Anna is in Argentina with the Hockeyroos where they reached the final of the Champions Trophy and took Argentina to a shoot out, but sadly lost. Simon is in India with the Kookaburras at the men’s Champion’s Trophy where Australia are looking to revitalise their squad and are blooding players for the future.
Regular host Ashley is currently in Europe filming for two documentaries that he is currently working on, one ( “Fight in the Dog”) about three Irish rugby players who all played for the same club, all played for Ireland and all were awarded the Victoria Cross, the highest military honour in Britain. The other (“Return to Your Corner”) is about the first ever African born World Boxing Champion who is in the record books as being French, as this was the colonial power at the time.
That left John all alone in the studio, and as he has worked tirelessly through the year at the station and working on Not the Footy Show, it seemed only fair that he be given an early break this year.
We hope to be back again in 2015 as the show is now in its 9th year and has aired over 400 shows and 75 sports. We will keep you posted here and on Facebook.
From all of us at the show have a great Christmas and a healthy 2015.
Ever since the dawn of the A-League there have been calls for Australia’s talented footballers to stay at home rather than head overseas and make a name for themselves. You will find many in favour of such a view, many holding the opposite opinion. The truth lies somewhere in-between.
It was interesting in the recent FFA survey that this was in fact one of the questions; did fans want to see Australia’s best players playing in Australia in ten years time?
We have seen of late a very large number of talented youngsters return to the A-League in the prime of their careers; this is not good for Australian football at international level. Some have returned as they have struggled to find regular first team football. Some have claimed they have returned because they want to put themselves in front of the national coach. The latter reason raises a very different issue, that of the national coaching staff following the Australian players adequately.
There is no doubt that many of the young players who have returned, and those who will return in the near future have been poorly represented by their managers. Whereas a top flight club and a big salary may be a massive carrot and good for one’s ego, it may not in fact be the best move for a young player who needs games under his belt. Many having failed to break into the first team head home rather than drop to a lower division and gain experience, and much needed game time.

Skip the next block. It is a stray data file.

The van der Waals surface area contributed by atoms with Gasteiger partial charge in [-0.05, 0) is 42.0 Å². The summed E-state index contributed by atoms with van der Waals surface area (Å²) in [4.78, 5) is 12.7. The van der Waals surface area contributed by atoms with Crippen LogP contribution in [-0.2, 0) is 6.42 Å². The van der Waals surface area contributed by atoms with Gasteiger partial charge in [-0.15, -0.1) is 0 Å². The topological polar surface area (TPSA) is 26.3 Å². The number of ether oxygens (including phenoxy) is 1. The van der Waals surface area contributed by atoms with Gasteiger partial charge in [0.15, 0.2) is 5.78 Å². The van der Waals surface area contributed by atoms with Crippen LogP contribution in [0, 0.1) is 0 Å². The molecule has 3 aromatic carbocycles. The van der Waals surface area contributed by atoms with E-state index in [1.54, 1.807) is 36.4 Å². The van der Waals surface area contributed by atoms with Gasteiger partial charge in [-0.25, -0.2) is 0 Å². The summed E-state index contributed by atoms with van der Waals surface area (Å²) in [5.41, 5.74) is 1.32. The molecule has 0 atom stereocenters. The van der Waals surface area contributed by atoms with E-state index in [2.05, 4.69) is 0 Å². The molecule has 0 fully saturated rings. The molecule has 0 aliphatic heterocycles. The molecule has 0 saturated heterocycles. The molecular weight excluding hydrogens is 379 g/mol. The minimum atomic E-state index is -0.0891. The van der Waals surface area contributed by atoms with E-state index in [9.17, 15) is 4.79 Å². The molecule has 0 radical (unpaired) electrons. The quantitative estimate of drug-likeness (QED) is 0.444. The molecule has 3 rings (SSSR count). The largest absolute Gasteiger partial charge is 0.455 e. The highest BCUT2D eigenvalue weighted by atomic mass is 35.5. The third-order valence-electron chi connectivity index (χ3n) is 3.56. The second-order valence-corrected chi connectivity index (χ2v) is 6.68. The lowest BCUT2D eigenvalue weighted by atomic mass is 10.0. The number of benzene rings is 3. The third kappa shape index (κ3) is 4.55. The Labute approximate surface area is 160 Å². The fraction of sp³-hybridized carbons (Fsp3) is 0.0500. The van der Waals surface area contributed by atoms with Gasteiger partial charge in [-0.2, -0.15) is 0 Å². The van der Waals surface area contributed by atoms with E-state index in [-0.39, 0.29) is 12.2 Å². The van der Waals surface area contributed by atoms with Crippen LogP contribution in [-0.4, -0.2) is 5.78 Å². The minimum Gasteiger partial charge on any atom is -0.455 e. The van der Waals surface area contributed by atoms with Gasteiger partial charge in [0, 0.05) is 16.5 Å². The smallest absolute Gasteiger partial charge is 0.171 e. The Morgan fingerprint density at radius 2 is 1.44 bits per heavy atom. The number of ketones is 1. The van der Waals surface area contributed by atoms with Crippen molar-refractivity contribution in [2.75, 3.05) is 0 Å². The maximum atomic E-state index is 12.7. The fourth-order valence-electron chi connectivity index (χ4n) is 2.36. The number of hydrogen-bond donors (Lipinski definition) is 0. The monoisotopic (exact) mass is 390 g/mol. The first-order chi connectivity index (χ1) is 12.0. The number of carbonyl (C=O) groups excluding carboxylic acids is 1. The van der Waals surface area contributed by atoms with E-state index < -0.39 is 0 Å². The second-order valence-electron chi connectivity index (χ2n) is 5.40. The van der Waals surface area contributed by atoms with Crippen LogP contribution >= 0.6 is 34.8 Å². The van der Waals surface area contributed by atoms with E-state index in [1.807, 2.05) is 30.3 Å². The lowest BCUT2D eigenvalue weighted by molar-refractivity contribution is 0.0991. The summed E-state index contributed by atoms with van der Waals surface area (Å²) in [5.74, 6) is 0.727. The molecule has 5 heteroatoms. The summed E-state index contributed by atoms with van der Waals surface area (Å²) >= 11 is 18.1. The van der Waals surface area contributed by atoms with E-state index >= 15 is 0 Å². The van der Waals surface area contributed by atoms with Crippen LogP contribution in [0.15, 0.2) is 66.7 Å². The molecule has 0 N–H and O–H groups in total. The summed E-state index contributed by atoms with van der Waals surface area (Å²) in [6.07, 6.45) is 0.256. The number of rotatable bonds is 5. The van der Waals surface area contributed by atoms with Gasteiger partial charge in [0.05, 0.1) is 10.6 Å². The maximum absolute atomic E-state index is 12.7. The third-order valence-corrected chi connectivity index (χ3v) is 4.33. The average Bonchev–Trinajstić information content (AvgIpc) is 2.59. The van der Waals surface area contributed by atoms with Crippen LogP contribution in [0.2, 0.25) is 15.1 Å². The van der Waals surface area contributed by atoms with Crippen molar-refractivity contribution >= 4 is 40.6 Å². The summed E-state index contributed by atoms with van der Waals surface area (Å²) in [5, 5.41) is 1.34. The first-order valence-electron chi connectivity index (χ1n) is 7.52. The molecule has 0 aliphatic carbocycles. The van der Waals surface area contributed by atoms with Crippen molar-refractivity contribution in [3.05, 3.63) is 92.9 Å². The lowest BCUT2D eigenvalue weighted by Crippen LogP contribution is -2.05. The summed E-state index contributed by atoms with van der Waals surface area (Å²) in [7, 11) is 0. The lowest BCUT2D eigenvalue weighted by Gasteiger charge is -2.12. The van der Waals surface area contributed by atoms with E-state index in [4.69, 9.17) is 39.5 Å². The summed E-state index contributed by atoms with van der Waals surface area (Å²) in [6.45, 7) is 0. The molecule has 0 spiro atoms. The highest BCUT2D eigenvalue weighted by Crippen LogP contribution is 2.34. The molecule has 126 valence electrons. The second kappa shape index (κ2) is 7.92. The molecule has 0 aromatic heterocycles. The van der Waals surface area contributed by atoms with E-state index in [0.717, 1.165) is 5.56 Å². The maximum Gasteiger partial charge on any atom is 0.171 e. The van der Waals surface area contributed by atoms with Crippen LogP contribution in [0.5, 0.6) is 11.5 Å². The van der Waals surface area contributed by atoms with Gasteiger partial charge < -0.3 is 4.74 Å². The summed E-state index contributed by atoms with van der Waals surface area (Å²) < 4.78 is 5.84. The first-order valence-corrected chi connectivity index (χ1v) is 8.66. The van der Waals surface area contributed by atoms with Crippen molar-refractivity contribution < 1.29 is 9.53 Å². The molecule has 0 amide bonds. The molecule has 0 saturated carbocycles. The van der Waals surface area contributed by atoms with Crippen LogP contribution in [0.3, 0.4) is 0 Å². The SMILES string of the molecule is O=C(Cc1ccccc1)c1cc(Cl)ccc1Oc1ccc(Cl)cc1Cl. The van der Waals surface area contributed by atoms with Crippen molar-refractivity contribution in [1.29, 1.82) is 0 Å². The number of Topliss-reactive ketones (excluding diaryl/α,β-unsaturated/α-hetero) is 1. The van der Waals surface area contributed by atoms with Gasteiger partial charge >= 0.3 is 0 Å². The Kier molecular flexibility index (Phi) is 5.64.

Scotland have just taken a look at their development programs as they too find their best players heading across the border to England and abroad to play for better teams in better leagues and improve as players. Australia will always suffer the same fate. The A-League, no matter how much hype, will take a long time to match the top leagues in Europe, if indeed it ever does.
Scottish football highlighted that many teenagers are leaving to join academies at clubs in other European leagues because the coaching is of a higher standard than they would receive at home. This is a similar issue in Australia. The FFA have failed to invest adequately in Youth development. Their National Training Centre program is on its last legs. The reason being the money has dried up to support it. If they cannot support their own development programs, what chance is there of them underpinning the NPL clubs programs?
That being the case, if overseas clubs wish to invest money and coaching staff why would you turn them away? Surely this way there is a better chance of keeping that talent in Australia a little bit longer.
So what are the options that Scottish Football unveiled. The first was that more clubs could make youth development their central, over-riding priority. The idea being that players will be convinced that their game will improve by staying in Scotland into their early 20’s instead of leaving in their late teens. Australia should seek the same goal. However the A-League clubs should not be linked to the NTC youth teams but should have to invest as a club in such programs; after all these are private businesses. It will in fact be interesting to see how this pans out if the FFA do shut down the NTC programs in all states rather than a few, and if the A-league clubs will pick up the cost.
The money on offer in England and Europe will always be greater, and compensation fees for the development hours clubs put in; hence why it is vital the FFA pass on these fees within the timeframe outlined in the FIFA Guidelines. If the FFA offered a financial incentive on top of the FIFA compensation fees to clubs who develop top-flight players, (subject to appearances in Europe), then again clubs may hold onto players and ensure that they are ready for the next step before sending them overseas too young. Scotland has identified that there might be ways to encourage or reward Scottish clubs for buying home-grown talent.